To help companies grappling with this same problem, it devised a checklist companies can use with employees and can conduct a free audit for companies looking to maximise the productivity of homeworkers in the long term.

Dr Kennard says: “We started to realise that there are many factors that affect how we work at home. The big thing to start with is the actual physical space available. Not everyone has the luxury of a dedicated home office; for many, the dining table or kitchen worktop becomes their work area and that has to be cleared away each day.

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“In this case the work area may be accessed by others, which can be a source of distraction or embarrassment. In the early days of lockdown there was also the issue of home schooling and general childcare that also impacted on how the working day was organised. Many managers and leaders were required to understand the amount of ‘time juggling’ their staff were engaged in.”

But he says that almost 18 months since the first UK lockdown, and since Call of the Wild first started offering its training virtually, attitudes around working from home have changed – and the provision of companies matured. And he is keen to stress an important nuance that has emerged.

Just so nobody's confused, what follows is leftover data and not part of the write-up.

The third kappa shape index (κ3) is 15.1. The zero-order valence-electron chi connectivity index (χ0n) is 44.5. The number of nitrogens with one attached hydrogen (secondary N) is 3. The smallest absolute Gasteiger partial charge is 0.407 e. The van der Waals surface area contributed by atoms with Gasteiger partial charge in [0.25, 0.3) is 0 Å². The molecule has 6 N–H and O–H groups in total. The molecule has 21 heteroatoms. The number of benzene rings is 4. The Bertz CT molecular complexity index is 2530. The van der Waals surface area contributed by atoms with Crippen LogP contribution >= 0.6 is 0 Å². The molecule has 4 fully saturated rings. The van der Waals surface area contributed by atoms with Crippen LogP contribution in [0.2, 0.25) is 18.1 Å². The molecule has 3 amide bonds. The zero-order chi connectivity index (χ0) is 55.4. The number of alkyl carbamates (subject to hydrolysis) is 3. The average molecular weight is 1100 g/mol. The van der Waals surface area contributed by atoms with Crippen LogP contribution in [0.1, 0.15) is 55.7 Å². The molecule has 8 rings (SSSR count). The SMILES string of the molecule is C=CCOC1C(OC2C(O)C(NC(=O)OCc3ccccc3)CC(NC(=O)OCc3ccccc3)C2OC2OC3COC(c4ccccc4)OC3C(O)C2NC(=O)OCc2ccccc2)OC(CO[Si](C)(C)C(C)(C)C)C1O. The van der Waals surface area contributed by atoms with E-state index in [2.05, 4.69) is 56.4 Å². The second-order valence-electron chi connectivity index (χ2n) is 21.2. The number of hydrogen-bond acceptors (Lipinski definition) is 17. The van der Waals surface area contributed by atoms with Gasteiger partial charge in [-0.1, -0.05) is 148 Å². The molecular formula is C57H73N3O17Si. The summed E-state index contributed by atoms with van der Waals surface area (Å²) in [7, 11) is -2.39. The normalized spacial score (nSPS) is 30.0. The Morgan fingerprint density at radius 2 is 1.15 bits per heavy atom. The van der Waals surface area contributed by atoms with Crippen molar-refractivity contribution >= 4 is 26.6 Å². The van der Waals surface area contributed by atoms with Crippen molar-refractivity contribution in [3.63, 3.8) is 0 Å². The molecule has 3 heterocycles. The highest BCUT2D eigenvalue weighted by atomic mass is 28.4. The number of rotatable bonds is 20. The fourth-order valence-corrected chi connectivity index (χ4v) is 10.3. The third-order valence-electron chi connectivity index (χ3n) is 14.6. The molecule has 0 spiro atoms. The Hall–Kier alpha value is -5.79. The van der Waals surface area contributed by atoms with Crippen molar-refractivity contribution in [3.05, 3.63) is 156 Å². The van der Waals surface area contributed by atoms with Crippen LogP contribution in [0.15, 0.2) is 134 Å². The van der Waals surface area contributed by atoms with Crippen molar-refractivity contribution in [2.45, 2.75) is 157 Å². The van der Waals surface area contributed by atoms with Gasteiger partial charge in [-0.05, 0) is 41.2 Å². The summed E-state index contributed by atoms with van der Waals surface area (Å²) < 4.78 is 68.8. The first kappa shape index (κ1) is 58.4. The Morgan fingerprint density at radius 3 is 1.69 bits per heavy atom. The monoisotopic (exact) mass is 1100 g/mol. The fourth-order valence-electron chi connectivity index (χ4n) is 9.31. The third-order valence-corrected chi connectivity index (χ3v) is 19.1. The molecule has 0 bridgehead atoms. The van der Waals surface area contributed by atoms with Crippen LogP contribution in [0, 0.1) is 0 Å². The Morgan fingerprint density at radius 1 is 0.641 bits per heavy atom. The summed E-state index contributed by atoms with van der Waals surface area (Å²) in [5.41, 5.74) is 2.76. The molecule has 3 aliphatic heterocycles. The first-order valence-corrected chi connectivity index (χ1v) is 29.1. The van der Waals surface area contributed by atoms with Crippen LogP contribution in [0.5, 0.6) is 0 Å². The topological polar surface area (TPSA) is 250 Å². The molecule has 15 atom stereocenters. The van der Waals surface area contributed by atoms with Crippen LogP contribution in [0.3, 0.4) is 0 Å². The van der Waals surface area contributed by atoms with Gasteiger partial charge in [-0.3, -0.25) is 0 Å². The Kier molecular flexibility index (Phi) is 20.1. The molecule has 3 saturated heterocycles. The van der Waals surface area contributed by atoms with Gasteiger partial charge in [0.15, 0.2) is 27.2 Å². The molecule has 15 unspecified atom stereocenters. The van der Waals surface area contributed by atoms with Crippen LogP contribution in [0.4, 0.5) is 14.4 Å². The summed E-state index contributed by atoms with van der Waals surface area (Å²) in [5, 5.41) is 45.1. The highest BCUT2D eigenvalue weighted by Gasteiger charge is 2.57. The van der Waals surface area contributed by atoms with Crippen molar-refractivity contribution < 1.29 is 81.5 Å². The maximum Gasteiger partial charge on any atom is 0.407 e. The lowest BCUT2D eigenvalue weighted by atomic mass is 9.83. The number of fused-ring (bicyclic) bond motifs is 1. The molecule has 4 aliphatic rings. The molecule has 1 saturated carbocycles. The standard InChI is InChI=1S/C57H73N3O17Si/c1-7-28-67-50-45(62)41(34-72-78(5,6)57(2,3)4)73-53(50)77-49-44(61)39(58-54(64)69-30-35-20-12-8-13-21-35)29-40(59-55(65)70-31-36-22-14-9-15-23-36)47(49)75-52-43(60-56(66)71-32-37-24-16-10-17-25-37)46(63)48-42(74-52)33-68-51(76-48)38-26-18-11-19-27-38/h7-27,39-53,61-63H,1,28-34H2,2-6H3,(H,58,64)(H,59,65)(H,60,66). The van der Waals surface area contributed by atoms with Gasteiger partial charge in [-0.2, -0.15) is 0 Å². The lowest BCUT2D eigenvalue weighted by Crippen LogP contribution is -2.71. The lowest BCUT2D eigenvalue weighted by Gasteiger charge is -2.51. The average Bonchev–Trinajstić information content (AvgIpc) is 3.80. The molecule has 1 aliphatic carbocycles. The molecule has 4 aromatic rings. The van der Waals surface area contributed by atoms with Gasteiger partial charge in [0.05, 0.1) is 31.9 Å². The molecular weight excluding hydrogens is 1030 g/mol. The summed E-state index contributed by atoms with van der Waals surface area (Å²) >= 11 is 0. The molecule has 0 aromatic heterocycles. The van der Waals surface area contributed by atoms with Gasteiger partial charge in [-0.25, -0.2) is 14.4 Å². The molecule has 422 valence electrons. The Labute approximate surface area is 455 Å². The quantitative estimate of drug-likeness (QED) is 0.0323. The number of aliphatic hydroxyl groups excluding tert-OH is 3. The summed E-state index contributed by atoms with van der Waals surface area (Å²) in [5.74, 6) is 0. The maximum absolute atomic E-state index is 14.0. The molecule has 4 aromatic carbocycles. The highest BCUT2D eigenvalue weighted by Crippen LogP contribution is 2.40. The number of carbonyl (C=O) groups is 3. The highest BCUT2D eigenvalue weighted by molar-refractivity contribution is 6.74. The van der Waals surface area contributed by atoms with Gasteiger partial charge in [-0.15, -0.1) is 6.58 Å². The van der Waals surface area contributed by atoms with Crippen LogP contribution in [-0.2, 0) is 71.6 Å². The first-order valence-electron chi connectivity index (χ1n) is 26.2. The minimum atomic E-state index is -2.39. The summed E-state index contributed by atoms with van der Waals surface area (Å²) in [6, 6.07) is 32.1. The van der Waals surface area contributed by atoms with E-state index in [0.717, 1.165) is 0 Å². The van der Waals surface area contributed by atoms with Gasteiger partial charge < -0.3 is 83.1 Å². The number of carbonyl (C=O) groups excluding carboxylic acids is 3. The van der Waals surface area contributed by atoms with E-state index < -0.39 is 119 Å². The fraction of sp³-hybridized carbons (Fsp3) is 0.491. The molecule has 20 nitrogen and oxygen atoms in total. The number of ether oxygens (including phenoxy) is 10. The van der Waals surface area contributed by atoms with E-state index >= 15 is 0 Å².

“There is a definite attitudinal difference between those who say they are working at home and those who say they are at home working. Could it be that it is the wording used that sets the comparative importance of the activity? Perhaps the phrase working at home suggests working has more importance whereas home working implies a reverse of priorities,” Dr Kennard says.

“It seems that if one is working at home then work is the primary activity for a set amount of time. Other tasks are completed at times to fit in with work breaks or around the set working hours. In contrast, when someone sees themselves as home working, the opposite is the case. Domestic/family tasks take precedence over work.”

He acknowledges that the difference is subtle, and everyone’s circumstances differ. “If families assume that having someone at home who would normally be ‘at work’ means that they are available for family-related activities, they may exert pressure upon the home working family member. This provides a genuine problem of conscience when forced to choose between work and family time. Our audits have really helped to define the demarcation between the two.”

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He suggests the best remedy for this is to actually ‘go to work’. “The journey to work may only be into another room but by setting a mindset of travelling to a workplace it may be easier for everyone in the house to accept that you are at work.”